The following is excerpted from The Power of the Poppy, available from Inner Traditions.
In the Beginning
Neolithic and Mesolithic archaeologists are at a distinct disadvantage.
No written records remain of the people they are studying; any legends of their
traditions and cultures have long since been forgotten, buried under multiple
waves of cultural invasions and counterinvasions. While tribes may have built
stone megaliths, they generally resided in wooden huts or longhouses that were ill-suited
for surviving for millennia in the moist European clime. We have only the most
scattered and fragmentary evidence left to us, and piecing it together to find
any kind of definitive answer is challenging in the extreme. The best we can
hope for is educated guesswork and enlightened speculation — which must, of
course, be colored by the prejudices and preconceptions of those who are left
to interpret these puzzles.
The Dawn of Poppy Cultivation
Approximately 7,500 years ago agricultural communities began
to develop along the basin of the Danube River. Within less than two hundred
years they had spread to what would become Belgium and northern France in the
west and Ukraine in the east. Where their ancestors had foraged and hunted for
a living, these people (called linearbandkeramik, or LBK,
for their distinctive pottery) worked the land for their food. They took
cues — and seeds — from the Near East, where farming had been taking place for
millennia. Among the charred remains of their fires, archaeologists have found
traces of emmer and einkorn wheat, linseed
(flax), lentils, and peas, crops that originated in modern-day Turkey, Syria,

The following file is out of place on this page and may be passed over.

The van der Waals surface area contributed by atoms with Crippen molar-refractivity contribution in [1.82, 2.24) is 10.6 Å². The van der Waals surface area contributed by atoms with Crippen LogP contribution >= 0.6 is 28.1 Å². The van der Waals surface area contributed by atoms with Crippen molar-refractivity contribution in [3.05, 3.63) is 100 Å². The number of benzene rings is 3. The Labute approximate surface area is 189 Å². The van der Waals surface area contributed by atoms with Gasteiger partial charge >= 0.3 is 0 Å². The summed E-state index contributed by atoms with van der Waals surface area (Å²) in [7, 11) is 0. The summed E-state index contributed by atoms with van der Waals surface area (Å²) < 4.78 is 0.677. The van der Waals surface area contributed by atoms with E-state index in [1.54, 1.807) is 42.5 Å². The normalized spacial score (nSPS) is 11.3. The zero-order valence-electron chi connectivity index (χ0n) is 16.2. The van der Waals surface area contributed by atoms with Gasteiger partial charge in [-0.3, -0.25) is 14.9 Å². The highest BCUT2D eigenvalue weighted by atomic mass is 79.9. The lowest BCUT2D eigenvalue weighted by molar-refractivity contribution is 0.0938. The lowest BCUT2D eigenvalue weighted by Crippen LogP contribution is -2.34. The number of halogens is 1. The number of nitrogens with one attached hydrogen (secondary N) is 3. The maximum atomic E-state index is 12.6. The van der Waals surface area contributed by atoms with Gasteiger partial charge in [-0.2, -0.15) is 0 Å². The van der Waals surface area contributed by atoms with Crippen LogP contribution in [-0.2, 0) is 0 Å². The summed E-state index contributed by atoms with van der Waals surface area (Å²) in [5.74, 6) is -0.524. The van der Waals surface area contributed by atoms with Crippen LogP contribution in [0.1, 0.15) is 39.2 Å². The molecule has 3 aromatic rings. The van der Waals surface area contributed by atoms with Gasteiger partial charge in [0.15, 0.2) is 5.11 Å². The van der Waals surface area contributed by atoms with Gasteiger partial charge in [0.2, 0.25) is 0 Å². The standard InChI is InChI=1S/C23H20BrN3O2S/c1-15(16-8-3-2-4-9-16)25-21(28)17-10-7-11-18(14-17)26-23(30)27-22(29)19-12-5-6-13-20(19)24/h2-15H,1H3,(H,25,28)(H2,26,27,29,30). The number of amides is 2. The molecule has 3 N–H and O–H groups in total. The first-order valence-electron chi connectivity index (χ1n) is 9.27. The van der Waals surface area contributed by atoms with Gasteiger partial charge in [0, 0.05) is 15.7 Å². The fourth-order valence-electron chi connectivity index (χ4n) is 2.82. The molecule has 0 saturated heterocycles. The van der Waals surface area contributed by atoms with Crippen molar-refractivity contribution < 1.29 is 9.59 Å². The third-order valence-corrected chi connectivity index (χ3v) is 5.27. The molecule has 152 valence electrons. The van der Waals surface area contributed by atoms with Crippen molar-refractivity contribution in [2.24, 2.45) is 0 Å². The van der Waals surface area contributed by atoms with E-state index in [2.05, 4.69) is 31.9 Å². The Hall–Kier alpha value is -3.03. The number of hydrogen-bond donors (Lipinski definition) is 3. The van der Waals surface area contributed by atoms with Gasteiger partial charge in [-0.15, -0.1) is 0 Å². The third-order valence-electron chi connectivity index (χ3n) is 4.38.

Israel, and Iran. But amid all those eastern seeds was one other
nonnative plant that came not from the east but from the southwest — Papaver
somniferum, otherwise known as the opium poppy.
Today most botanists believe P. somniferum descends
setigerum, a wild poppy growing in the western Mediterranean. P.
setigerum is found in Italy, northern Africa, eastern Spain, the
Mediterranean coast of France, and the Canary Islands. P.
setigerum is slightly smaller than P. somniferum; its leaves
are thinner, with long, jagged teeth tipped with a bristle that is not found on
somniferum leaves. They also lack P. somniferum's waxy
coating. Like its domesticated cousin, P. setigerum contains
morphine alkaloids; indeed, the two poppies are so similar that some botanists
believe them to be the same species.
It has been suggested that poppies were introduced to LBK
agriculture through trade with the La Hoguette culture, a group known primarily
by its distinctive bone-tempered pottery. The La Hoguette culture is believed
to have originated in southern and southwestern France. They descended from an
earlier impressed ware culture that resided on the shores of the Mediterranean.
La Hoguette and LBK pottery has been found together at many sites east and west
of the Rhine, suggesting that contact and trade took place between the two
From there, poppies continued on their journey northward. A dig at
Raunds, a site in rural Northamptonshire, England, uncovered eight opium poppy
seeds dated from the early Neolithic period (5,800-5,600 years ago). While
opium poppies can grow as weeds, the lack of other weeds in the ditch and the
absence of cereal remains suggest this plant may have been a crop in its own
right. While Neolithic civilization has traditionally been
envisioned as scattered collections of hunter-gatherers who supplemented their
foraging with primitive agriculture, the Raunds poppy seeds reveal trade routes
between Britain and the Continent. They also suggest that the people of Raunds
held poppies in high regard — high enough, at least, to carry seeds across the English